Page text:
Best known as the Grand Canyon State, Arizona is home to some of the most spectacular landscapes in the USA. But there is so much more to see and do in Arizona beyond its world-famous landmark!
If you are planning a trip and want to visit the best places in Arizona, but also explore a bit deeper, this article is for you! In this guide, we share all the must-see landmarks and sights of Arizona, but also some other cool places that will make your trip so much more special.
In addition to our own tips and recommendations, we also asked our fellow travel writers for suggestions, their personal favorite places in Arizona that they recommend the most. This guide includes a good mix of the most beautiful nature destinations and stunning sceneries, historic landmarks, best cities and towns, Route 66 attractions, quirky places where you can still find the ‘Old West’ feel, and so much more.
And while this is in no way a complete guide to all the best places to visit in Arizona (you’d need a few long trips for that!), it covers all the musts and places that are worth visiting the most. In addition, we also include some lesser-known places for those who are looking to escape the crowds, explore deeper, or get just a bit off the beaten path. Find out!
TIP: To give you a better idea of where all these landmarks and attractions are located and to help you plan your trip, we created a MAP indicating all the best places in Arizona mentioned in this guide. You can find it at the end of this article.
Good to know: We tried to sort this list from the most popular, nicest places in Arizona to the somewhat lesser-known ones further below. But the reality is that there are just too many amazing destinations and points of interest to be able to differentiate (and everyone has different interests and expectations anyway).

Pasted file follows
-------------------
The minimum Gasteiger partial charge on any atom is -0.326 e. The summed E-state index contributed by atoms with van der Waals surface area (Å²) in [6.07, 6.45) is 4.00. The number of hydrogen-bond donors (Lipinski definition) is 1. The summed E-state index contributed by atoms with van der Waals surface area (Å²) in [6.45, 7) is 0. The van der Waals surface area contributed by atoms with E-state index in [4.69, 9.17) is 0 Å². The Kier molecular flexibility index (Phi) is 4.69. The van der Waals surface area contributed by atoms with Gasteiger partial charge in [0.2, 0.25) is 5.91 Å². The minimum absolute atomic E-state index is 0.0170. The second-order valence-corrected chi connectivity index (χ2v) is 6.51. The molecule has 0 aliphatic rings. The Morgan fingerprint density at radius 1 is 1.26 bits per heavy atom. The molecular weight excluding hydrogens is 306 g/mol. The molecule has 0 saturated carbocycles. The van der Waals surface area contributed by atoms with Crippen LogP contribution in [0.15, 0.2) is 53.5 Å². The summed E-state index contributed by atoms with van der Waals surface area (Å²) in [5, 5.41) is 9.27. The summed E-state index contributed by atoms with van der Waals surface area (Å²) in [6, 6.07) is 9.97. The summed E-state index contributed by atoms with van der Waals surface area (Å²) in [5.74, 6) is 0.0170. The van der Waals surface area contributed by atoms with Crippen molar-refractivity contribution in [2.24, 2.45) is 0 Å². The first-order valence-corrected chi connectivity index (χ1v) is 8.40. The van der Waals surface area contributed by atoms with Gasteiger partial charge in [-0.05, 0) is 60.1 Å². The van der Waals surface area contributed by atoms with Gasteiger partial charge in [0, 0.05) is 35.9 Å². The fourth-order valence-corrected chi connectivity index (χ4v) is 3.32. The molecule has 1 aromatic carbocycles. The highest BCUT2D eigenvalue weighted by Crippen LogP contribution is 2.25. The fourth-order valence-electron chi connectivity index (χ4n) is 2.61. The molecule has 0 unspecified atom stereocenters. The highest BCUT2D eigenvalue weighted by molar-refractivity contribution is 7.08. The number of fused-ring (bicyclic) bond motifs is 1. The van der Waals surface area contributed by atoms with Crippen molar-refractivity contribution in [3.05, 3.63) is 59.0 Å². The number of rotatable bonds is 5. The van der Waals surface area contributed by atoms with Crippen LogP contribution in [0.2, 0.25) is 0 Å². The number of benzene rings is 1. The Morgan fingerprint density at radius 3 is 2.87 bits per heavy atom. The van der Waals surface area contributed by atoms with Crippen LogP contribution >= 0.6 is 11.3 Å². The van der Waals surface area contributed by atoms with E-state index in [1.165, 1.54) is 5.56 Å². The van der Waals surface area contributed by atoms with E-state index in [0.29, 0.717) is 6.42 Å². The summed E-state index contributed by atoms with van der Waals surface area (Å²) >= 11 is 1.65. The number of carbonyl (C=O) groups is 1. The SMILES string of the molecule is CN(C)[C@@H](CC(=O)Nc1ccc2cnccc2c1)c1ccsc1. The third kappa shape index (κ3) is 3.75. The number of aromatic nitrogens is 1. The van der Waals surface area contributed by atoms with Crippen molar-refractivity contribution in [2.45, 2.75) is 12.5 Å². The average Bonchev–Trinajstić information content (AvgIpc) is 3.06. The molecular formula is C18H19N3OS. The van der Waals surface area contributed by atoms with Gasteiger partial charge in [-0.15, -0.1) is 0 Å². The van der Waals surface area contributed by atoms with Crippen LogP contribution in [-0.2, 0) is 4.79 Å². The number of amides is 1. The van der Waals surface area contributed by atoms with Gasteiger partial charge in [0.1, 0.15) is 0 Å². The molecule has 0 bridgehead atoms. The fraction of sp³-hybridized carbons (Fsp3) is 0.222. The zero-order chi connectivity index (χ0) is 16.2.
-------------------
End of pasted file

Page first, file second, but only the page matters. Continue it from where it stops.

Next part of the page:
So while we start with the ‘musts’, I highly recommend that you scroll down through the entire list before you decide where to go in Arizona and what interests you the most.
Keep in mind that some of these places require more time while others can easily be seen as a short stop when passing by. So by reading beyond the main Arizona attractions, you might find some amazing gems that will make your trip so much more special.
And our map at the end of this article will also help you ‘group’ the places together so that you can make the most of your time. Take a look!
Without further ado, here are some of the very best places to visit in Arizona:
1. Grand Canyon National Park
Arizona’s most famous landmark, Grand Canyon needs no introduction. This impressive natural wonder is not just #1 among the must-see places in Arizona, but also one of the most popular national parks in the United States attracting millions of visitors every year. I really couldn’t start this list with any other place…
Grand Canyon National Park is huge and you can spend several days and even weeks exploring everything it has to offer. But you can see some of the magnificent scenery even if you only have a couple of hours, which explains Grand Canyon’s popularity as one of the top day trips from Las Vegas. Depending on your travel itinerary, the season when you visit, and how much time you have, there are three main areas you can visit at the Grand Canyon – South Rim, North Rim, or Grand Canyon West.